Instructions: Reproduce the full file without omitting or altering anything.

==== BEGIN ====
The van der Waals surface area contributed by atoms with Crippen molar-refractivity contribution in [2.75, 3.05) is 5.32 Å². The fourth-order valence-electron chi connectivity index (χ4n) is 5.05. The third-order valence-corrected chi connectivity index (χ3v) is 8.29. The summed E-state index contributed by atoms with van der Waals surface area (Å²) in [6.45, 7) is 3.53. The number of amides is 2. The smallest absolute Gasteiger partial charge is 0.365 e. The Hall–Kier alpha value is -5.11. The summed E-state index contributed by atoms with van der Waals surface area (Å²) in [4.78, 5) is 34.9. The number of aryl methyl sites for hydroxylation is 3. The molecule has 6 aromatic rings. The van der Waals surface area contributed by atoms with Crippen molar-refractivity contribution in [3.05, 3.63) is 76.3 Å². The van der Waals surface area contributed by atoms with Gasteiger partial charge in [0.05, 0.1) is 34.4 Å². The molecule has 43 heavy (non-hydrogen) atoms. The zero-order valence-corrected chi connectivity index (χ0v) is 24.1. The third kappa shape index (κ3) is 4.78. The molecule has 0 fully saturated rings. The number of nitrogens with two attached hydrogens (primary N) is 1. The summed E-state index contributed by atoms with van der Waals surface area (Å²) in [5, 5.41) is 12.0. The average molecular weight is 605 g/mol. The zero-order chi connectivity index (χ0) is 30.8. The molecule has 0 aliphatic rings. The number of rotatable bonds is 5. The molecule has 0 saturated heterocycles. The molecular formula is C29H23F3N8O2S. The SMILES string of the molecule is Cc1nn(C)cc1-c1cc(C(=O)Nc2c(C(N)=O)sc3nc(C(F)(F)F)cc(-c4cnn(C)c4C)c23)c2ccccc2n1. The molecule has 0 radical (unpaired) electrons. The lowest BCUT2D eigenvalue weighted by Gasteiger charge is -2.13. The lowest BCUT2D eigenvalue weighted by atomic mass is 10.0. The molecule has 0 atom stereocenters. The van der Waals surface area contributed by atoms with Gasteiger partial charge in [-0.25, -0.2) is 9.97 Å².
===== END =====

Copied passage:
The van der Waals surface area contributed by atoms with Crippen molar-refractivity contribution in [2.75, 3.05) is 5.32 Å². The fourth-order valence-electron chi connectivity index (χ4n) is 5.05. The third-order valence-corrected chi connectivity index (χ3v) is 8.29. The summed E-state index contributed by atoms with van der Waals surface area (Å²) in [6.45, 7) is 3.53. The number of amides is 2. The smallest absolute Gasteiger partial charge is 0.365 e. The Hall–Kier alpha value is -5.11. The summed E-state index contributed by atoms with van der Waals surface area (Å²) in [4.78, 5) is 34.9. The number of aryl methyl sites for hydroxylation is 3. The molecule has 6 aromatic rings. The van der Waals surface area contributed by atoms with Crippen molar-refractivity contribution in [3.05, 3.63) is 76.3 Å². The van der Waals surface area contributed by atoms with Gasteiger partial charge in [0.05, 0.1) is 34.4 Å². The molecule has 43 heavy (non-hydrogen) atoms. The zero-order valence-corrected chi connectivity index (χ0v) is 24.1. The third kappa shape index (κ3) is 4.78. The molecule has 0 fully saturated rings. The number of nitrogens with two attached hydrogens (primary N) is 1. The summed E-state index contributed by atoms with van der Waals surface area (Å²) in [5, 5.41) is 12.0. The average molecular weight is 605 g/mol. The zero-order chi connectivity index (χ0) is 30.8. The molecule has 0 aliphatic rings. The number of rotatable bonds is 5. The molecule has 0 saturated heterocycles. The molecular formula is C29H23F3N8O2S. The SMILES string of the molecule is Cc1nn(C)cc1-c1cc(C(=O)Nc2c(C(N)=O)sc3nc(C(F)(F)F)cc(-c4cnn(C)c4C)c23)c2ccccc2n1. The molecule has 0 radical (unpaired) electrons. The lowest BCUT2D eigenvalue weighted by Gasteiger charge is -2.13. The lowest BCUT2D eigenvalue weighted by atomic mass is 10.0. The molecule has 0 atom stereocenters. The van der Waals surface area contributed by atoms with Gasteiger partial charge in [-0.25, -0.2) is 9.97 Å².